‘Don’t be afraid of using robots,’ says boss
From a McLaren supercar to your basic computer, some of the parts will have been made by a Thetford firm which stocks 35,000 different items in its warehouse. Caroline Culot spoke to the MD of Vanilla Electronics, Dan Croft
Unless you are the kind of person who likes to know exactly how something works, you may not appreciate just how many different electronics parts make up, say a computer, a car or even a spaceship.
Yet a rather unassuming firm based on an industrial estate in Mundford Road, Thetford, is rapidly growing a business based around the need for such parts.
Not only does it make them but it stores them too - thousands upon thousands. And bosses have just invested in two 9.6 metre high automated 'lean lift' towers worth £200,000 to do so.
Not only do these robotic towers place items as tiny as a pinhead for a circuit board in the correct storage place in the warehouse but, at the touch of a button, also locates them.
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This automated approach to what was a painstaking manual job is slashing the time and effort in storing and retrieving items in the hope of growing the firm further - with a targeted £20m increase in turnover by 2022.
The firm, the brainchild of managing director Dan Croft and his now-retired father Vince, has seen staggering growth since its inception with a 23% upturn in the past year taking its turnover to £11.55m. The firm, which employs 38 people, is paving the way in using automation to help it become more efficient - but not at the expense of jobs.
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Dan, 38, said: "Employees are afraid of automation replacing jobs but if we can become more efficient and more profitable, we can create more jobs."
In fact, by implementing automation, it is enabling Vanilla to train its staff to be able to do more highly-skilled jobs.
It's come a long way since Vanilla's inception in 2002 when it simply bought and sold components - with the internet in the early stages, Dan and his dad bought from around the world and sold in the UK.
"I was always motivated by sales, rather than technology," said Dan, who went to Notre Dame High School in Norwich and who recently became a father for the fifth time with his partner who also works in the firm. "I was always buying and selling anything, it was always about business. I started working in clothes shops like Hatters in Norwich then worked for an electronics firm in Wymondham where I got my experience.
"My dad, who retired six years ago, had been an apprentice at Marconi in the 1970s, he came from an engineering background."
But they quickly found that their customers wanted more. "Our customers were asking for additional services, they asked us to also manage the manufacturing side - 'can we buy a cable from you?' And now we supply everything." It was that step from being simply a supplier of parts to a manufacturer of them which has seen Vanilla grow by at least 15% year-on-year.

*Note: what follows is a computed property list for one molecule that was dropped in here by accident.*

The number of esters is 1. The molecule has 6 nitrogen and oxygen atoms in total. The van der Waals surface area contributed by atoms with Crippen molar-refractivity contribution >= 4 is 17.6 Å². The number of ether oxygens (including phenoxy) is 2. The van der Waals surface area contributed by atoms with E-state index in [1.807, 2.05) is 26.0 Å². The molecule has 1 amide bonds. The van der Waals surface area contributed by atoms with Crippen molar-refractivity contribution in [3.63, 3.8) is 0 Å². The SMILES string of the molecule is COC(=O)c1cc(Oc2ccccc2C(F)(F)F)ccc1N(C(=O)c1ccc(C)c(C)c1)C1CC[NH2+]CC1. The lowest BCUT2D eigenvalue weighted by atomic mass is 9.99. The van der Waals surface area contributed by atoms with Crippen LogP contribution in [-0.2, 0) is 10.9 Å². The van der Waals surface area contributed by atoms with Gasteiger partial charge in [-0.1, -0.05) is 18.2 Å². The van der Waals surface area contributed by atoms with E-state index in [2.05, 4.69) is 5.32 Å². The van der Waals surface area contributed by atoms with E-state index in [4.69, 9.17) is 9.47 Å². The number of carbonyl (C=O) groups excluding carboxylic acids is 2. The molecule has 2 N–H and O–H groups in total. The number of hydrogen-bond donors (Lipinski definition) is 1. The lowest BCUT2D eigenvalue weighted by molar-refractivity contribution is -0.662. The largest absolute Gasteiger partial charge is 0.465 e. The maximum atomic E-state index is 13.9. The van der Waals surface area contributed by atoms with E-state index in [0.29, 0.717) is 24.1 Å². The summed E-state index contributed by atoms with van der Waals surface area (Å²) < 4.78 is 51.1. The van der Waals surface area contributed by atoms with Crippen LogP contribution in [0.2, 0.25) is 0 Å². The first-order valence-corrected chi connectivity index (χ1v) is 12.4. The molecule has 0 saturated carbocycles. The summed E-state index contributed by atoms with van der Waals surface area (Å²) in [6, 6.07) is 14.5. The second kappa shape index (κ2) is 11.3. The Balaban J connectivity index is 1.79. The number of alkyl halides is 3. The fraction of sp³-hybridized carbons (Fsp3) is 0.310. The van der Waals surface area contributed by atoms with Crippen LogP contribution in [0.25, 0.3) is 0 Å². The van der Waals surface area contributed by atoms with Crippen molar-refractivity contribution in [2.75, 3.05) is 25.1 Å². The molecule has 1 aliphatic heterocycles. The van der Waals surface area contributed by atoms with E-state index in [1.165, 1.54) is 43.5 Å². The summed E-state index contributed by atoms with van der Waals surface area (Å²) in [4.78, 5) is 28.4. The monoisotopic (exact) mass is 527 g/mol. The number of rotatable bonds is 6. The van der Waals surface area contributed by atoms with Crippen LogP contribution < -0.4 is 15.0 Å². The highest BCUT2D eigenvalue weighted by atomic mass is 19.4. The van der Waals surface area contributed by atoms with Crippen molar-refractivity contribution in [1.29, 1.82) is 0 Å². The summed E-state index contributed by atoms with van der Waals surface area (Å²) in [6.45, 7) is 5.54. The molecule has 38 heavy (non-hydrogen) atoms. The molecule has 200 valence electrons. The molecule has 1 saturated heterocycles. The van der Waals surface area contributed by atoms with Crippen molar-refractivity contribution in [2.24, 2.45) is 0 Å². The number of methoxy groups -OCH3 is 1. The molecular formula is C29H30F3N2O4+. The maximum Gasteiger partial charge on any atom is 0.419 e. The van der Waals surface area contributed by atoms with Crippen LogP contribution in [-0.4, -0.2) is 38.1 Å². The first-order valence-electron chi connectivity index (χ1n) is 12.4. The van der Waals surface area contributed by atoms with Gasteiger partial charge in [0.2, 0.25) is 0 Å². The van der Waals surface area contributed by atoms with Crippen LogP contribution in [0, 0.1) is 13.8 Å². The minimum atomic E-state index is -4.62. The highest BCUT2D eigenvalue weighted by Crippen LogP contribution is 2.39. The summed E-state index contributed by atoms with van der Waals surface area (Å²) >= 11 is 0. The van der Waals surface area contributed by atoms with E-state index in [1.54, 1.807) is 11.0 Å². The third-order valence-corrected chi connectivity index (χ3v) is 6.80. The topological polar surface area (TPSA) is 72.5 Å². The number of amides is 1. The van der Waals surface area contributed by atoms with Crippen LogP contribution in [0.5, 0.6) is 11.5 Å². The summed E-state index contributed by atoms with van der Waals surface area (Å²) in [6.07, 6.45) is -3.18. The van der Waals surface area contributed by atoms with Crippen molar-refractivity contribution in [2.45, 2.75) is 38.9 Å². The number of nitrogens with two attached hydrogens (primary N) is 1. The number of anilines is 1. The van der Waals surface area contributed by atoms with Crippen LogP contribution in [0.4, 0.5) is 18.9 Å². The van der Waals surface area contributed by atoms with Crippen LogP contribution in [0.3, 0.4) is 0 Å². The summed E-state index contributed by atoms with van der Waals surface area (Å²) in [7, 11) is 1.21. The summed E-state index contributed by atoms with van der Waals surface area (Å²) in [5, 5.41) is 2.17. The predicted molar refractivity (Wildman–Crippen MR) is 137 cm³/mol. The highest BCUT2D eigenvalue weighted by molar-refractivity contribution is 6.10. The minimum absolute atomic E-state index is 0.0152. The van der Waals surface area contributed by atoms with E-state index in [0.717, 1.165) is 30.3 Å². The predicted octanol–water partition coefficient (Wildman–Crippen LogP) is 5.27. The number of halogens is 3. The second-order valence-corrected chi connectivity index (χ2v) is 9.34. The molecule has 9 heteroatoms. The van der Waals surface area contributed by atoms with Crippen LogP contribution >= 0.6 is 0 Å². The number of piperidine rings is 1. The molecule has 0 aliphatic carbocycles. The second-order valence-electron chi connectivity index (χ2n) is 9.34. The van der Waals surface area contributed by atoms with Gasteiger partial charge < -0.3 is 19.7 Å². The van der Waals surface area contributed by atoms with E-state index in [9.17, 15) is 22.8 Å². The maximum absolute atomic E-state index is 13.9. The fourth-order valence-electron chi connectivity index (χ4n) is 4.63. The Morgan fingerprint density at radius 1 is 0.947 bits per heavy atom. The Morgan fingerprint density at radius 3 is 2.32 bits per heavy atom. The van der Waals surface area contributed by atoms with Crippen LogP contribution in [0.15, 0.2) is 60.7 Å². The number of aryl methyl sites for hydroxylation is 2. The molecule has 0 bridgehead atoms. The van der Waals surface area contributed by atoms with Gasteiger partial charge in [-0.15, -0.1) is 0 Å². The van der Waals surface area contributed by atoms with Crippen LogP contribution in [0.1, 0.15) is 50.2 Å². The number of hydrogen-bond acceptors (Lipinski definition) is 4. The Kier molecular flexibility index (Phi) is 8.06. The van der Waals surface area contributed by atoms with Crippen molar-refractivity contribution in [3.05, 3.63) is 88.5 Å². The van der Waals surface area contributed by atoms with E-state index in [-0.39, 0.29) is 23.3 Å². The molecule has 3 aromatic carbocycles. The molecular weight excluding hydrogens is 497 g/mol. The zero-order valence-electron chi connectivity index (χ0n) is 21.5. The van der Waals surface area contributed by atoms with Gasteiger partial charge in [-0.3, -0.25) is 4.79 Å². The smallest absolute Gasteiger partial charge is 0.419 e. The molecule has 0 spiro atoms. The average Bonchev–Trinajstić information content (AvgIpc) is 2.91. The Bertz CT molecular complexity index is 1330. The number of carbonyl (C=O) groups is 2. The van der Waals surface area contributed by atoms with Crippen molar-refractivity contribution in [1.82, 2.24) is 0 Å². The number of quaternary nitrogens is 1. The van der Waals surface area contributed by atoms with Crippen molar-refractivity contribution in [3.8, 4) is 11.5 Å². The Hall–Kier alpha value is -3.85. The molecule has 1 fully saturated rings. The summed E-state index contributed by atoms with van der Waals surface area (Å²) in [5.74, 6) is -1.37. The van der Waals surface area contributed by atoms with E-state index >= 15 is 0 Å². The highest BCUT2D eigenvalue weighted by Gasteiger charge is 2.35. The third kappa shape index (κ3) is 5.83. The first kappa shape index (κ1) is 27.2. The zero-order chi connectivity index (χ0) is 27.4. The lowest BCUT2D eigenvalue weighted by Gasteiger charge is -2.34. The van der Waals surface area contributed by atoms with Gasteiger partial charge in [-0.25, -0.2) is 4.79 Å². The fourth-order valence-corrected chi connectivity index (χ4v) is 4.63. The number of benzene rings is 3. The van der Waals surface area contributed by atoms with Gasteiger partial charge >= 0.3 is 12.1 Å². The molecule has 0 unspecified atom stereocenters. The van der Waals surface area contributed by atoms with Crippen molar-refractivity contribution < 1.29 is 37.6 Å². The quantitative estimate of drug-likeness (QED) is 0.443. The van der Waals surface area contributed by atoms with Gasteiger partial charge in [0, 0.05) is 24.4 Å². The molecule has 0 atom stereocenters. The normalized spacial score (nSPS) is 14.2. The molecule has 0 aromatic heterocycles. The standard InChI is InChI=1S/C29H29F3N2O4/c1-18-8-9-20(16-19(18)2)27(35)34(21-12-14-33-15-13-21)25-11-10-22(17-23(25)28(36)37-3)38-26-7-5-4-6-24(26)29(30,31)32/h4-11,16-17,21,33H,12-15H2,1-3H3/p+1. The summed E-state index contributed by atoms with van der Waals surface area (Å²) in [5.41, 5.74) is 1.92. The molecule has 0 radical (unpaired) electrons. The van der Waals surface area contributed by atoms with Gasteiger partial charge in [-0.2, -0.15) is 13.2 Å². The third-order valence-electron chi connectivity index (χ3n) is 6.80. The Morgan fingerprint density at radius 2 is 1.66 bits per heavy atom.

"We've gone from being a small family business to providing a total package, a fulfilment service which is fashionable, this has allowed us to grow much quicker. Rather than supplying two-three components to a customer which might be worth £30,000 a year to us, we are now supplying everything to that same customer which means several hundred thousand pounds a year.
"The business has become more complicated, we are managing a lot more part numbers but we've been smart about it, invested in systems to manage them more than traditional methods and we've got ahead of our competitors through the outsourcing of parts of the business we're not excellent at ourselves - we get other companies to manage that rather than employing a lot of people and trying to do a service and not doing an excellent job."
Interestingly, Thetford has been the perfect location - originally because it was cheaper than a warehouse in Norwich, and now because many of their customers are based in Cambridge.
They have more than 600 businesses as customers with 70-80 active at any one time yet incredibly only have 0.5% of the market share in the UK meaning there is lots more business to go after.
"We design cable assemblies which go into space, marine products which go into boats and the automotive industry is huge because electronics are in most cars," said Dan. "The market has grown, become more interesting and younger. It used to be an old boys' market but technology has become more interesting. It used to be a bit boring and anyone who wanted to work with a computer was a bit of a nerd - now it's cool."